A team has a two polar opposite players. One is a really good hitter that can't play a lick of defense (Jack Cust clone) The other is a good defending short stop, but can't hit worth a lick (Nick Punto clone). The team plays in the AL and has a better batter for the DH and 1B positions. Here are the projected stats for the two players:
Good Hitter (Cust's projection): .242/.377/.428 wOBA=0.359
Bad Hitter:(Punto's Projection) .242/.329/.309 wOBA=0.292
Would it be smart for the team to pencil in the good hitter for one of the first three spots if the team is the away team and then bring in the good defender for the rest of the game. The batting order would basically just move down one spot and the bad defender would be the ninth person to bat, even though he becomes the first to hit. This strategy would ensure that the good hitter got at least one plate appearance instead of hoping they would get into the game later.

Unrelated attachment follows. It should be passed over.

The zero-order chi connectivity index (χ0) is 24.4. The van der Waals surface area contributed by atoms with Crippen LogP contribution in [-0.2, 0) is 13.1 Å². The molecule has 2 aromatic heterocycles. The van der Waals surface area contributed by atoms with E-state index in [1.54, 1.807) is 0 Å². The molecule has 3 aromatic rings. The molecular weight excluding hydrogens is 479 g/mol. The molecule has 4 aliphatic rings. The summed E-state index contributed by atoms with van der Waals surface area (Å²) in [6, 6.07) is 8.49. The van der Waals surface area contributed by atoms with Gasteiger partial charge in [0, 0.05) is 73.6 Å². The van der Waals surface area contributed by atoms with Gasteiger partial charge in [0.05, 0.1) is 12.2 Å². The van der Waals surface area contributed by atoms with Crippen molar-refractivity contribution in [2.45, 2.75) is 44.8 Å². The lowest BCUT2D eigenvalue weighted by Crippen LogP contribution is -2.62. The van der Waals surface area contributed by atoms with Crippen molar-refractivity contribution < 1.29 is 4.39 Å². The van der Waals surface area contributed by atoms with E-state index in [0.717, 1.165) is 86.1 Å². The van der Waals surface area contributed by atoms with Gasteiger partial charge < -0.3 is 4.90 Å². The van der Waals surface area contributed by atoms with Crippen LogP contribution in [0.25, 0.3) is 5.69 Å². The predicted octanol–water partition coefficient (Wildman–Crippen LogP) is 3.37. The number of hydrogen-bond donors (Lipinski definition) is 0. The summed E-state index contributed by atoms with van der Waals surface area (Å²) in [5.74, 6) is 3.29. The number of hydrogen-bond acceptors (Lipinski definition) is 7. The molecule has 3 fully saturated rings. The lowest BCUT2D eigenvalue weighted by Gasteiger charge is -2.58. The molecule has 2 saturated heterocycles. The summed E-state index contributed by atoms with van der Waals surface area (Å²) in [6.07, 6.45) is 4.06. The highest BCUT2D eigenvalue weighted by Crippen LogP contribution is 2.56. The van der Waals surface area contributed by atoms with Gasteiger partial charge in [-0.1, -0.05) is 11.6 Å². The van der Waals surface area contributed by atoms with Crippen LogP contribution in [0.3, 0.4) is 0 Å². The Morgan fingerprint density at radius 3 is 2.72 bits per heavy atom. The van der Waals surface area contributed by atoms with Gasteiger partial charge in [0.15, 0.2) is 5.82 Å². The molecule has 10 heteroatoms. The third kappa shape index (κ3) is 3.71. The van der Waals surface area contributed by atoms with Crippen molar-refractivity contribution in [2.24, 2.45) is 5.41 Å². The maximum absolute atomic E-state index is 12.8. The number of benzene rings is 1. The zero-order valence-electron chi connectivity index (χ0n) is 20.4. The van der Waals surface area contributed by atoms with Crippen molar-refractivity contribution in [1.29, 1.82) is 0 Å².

The strategy was used by Earl Weaver in 1975 when he led off a few games with Royle Stillman and then sat him for Mark Belanger who then played shortstop. I could also see it used in the same way if your top hitter is getting a day of rest, they could be the first batter of the game and then take his break.
I don't think it would be useful in the NL where about every starting pitcher will need to be eventually pinch hit for in every game. Also, it would not work with home games because the good hitter would have to take the field in the top of the first.
Managers and teams love to bring in pinch hitters for the bottom of the order players with the game on the line. Would it be better to start every road game off with this pinch hitter and try to get an early lead. Thoughts? Suggestions? Just want to comment to say I am nuts (about this issue)?